Source: Buffalo News, February 25, 2013
Posted on: http://envfpn.advisen.com
The federal judge who oversaw the Love Canal lawsuit for nearly two decades has asked state and federal officials for a “detailed response and plan of action” on how to correct any difficulties that might still exist in the neighborhood surrounding the 21,800-ton chemical landfill.
U.S. District Judge John T. Curtin said he was “very concerned” by allegations that some neighborhood residents have made about Love Canal in a recent series in The Buffalo News.
Curtin said government officials assured him many years ago that the toxic wastes buried at Love Canal were safely sealed off from the surrounding neighborhood, where hundreds of families live and where a senior citizen center, playground, youth baseball fields and a senior citizen apartments complex were built.
The judge said he was alarmed by resident complaints that chemicals are leaking from the landfill and contaminating their homes.
Government officials who oversee the landfill insist that the neighborhood is safe and that no chemicals have leaked from the site.
“I am concerned,” the 91-year-old judge said in an interview. “We had a very important order in our case here at federal court, and I want to be sure that it’s being carried out effectively. I want a full report from the state and federal authorities to see what is going on there.”
Curtin’s letter went out Feb. 15 to the federal Environmental Protection Agency, the U.S. Justice Department and the state Department of Environmental Conservation.
In a letter sent to Curtin immediately after he made his request, an attorney for the federal government told the judge that state and federal agencies have already taken a close look at the complaints of neighbors who filed the lawsuit.
EPA officials last year investigated the complaints and established a “good dialogue” with the neighbors and their attorneys, said Mary K. Roach, an assistant U.S. attorney who sent the letter to Curtin. She added that, so far, government investigators have found no “conditions of concern” in the neighborhood.
Roach referred Curtin to EPA officials in Washington and DEC officials in Albany for further information. Curtin said he wants more detailed information about government oversight and tests at Love Canal.
Niagara Falls Mayor Paul A. Dyster declined to comment about Curtin’s request, except to say that it is his understanding that state and federal officials are looking into it. State and federal officials had no immediate comment when contacted by The News.
Officially, the judge’s role in the case ended in 1998, when the case was closed. But Curtin said he still follows developments and news reports on Love Canal because he wants to be sure that government agencies did the right thing when they left 21,800 tons of toxic chemicals on the site, covered with a plastic liner and a thick cap of clay.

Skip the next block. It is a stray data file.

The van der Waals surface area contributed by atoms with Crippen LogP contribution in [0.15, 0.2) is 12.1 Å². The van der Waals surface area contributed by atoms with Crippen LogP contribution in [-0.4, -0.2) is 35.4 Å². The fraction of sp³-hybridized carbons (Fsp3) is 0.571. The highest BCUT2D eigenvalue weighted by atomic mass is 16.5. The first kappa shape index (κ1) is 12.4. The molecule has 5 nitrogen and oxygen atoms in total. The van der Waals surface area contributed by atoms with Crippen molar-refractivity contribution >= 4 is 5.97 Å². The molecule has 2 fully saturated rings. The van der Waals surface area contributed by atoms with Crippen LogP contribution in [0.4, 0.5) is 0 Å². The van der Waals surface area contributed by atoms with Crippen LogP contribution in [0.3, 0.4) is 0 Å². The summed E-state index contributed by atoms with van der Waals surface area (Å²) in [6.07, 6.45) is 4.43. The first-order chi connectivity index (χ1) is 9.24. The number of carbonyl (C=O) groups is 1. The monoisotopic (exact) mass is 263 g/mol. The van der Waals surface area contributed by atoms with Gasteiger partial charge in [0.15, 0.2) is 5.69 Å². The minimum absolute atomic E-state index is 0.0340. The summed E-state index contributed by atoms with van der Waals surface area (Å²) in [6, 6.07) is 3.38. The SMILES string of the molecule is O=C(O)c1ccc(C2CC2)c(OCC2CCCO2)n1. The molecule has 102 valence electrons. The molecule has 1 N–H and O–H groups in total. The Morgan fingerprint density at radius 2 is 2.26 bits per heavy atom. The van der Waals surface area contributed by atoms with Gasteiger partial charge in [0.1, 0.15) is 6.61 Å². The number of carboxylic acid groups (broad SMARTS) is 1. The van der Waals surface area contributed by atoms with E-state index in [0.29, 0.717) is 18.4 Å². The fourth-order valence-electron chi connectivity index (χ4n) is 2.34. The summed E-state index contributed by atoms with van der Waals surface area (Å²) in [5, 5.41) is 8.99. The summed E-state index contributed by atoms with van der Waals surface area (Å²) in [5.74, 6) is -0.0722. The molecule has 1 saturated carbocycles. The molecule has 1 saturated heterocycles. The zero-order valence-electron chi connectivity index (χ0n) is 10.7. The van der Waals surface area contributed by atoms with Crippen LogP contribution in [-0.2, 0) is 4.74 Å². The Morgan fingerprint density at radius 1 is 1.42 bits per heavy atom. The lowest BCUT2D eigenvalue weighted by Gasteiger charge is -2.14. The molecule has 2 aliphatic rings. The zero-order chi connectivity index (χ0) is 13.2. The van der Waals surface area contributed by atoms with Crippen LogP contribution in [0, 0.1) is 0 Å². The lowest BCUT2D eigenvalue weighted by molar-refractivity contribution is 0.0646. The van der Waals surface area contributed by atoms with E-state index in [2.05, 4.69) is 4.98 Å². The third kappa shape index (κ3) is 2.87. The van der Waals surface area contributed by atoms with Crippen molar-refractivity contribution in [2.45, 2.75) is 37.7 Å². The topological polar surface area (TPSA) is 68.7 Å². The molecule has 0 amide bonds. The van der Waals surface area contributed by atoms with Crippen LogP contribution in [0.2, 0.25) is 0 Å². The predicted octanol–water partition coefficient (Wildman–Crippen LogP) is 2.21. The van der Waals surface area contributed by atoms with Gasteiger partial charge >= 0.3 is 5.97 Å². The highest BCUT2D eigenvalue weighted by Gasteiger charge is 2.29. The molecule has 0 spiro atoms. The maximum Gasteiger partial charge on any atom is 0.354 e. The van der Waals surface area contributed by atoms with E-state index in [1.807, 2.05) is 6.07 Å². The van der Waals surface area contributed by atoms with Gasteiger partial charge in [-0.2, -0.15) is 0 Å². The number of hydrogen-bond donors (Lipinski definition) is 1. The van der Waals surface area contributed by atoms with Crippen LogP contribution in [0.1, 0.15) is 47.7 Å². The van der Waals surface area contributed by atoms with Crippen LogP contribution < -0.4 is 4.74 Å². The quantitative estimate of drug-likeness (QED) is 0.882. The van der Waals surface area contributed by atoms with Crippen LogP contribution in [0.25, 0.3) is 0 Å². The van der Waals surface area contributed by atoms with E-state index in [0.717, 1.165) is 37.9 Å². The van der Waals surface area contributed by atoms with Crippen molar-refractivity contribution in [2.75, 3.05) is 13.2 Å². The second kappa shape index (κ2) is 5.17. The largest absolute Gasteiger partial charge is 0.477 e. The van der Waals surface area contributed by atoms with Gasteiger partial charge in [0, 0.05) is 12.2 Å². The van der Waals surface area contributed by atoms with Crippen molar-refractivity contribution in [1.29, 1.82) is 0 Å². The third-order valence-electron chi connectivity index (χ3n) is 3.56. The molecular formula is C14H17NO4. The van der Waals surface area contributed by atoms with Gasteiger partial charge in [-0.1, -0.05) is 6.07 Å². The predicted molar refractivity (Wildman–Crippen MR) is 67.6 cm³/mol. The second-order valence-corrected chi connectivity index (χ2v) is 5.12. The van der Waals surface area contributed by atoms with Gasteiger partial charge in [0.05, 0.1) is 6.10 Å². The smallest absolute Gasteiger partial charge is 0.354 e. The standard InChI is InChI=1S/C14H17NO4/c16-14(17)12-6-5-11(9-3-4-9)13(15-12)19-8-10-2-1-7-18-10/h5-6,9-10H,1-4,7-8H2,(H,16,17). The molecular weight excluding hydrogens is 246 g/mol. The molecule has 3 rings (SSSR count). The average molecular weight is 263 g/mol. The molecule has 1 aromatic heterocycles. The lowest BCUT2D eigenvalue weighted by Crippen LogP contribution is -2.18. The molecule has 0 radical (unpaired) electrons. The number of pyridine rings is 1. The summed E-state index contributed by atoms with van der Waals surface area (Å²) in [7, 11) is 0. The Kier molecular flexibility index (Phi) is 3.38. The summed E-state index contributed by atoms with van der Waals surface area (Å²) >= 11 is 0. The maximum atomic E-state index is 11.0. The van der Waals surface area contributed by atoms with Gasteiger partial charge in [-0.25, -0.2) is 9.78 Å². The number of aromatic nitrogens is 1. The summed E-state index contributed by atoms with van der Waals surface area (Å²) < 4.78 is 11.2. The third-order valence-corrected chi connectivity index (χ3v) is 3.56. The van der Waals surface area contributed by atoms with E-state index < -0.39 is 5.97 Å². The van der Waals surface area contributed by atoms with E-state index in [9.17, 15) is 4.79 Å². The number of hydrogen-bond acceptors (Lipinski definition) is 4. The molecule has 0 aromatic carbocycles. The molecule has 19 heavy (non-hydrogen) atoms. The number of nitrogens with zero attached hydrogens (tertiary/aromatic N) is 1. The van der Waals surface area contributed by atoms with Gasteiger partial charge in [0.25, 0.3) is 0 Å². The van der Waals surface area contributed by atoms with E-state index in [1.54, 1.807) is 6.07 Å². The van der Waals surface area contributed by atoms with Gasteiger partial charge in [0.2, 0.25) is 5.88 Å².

In articles published Feb. 10 and 11, The News detailed the allegations by three neighborhood residents contained in a lawsuit seeking $113 million in damages in state court. Two families who live near the landfill and one family that formerly lived there contend that members of their households have suffered serious illnesses as a result of exposure to Love Canal chemicals.
Neighbors said they were especially concerned in January 2011, when toxic chemicals were found in a sanitary sewer below Colvin Boulevard, just outside the landfill, which is surrounded by a tall chain-link fence.
Curtin said that he is not casting judgment on whether the landfill is operating properly and safely but that the concerns voiced by some neighbors should prompt state and federal officials to conduct a thorough review.
The judge sent The News a copy of a brief letter he sent Feb. 15 to officials of the EPA, the DEC and the U.S. Justice Department, asking for a “detailed response and plan of action” on how to address the neighbors’ concerns.
In the late 1980s and early 1990s, Curtin heard thousands of hours of testimony about how and why toxic wastes were dumped in the neighborhood. Over 15 months, he presided over a liability case. That trial ended in February 1992.
Curtin issued a landmark ruling in 1994, finding that Hooker Chemical Co. — the corporate predecessor of Occidental Chemical Corp. — acted in a negligent manner when it dumped chemicals into the canal. But in the same ruling, Curtin refused a request from government lawyers to make Occidental liable for $250 million in punitive damages. The judge noted that little was known about the dangers of chemical waste at the time the dumping occurred.
His rulings led to Occidental paying more than $233 million to settle cases filed against the company by the state and federal governments. In the 1980s and 1990s, Curtin approved agreements involving the state, the federal government and Occidental on how the landfill would be secured and operated.
Today, Occidental is responsible for operating the landfill, and the company’s actions are monitored by state and federal officials.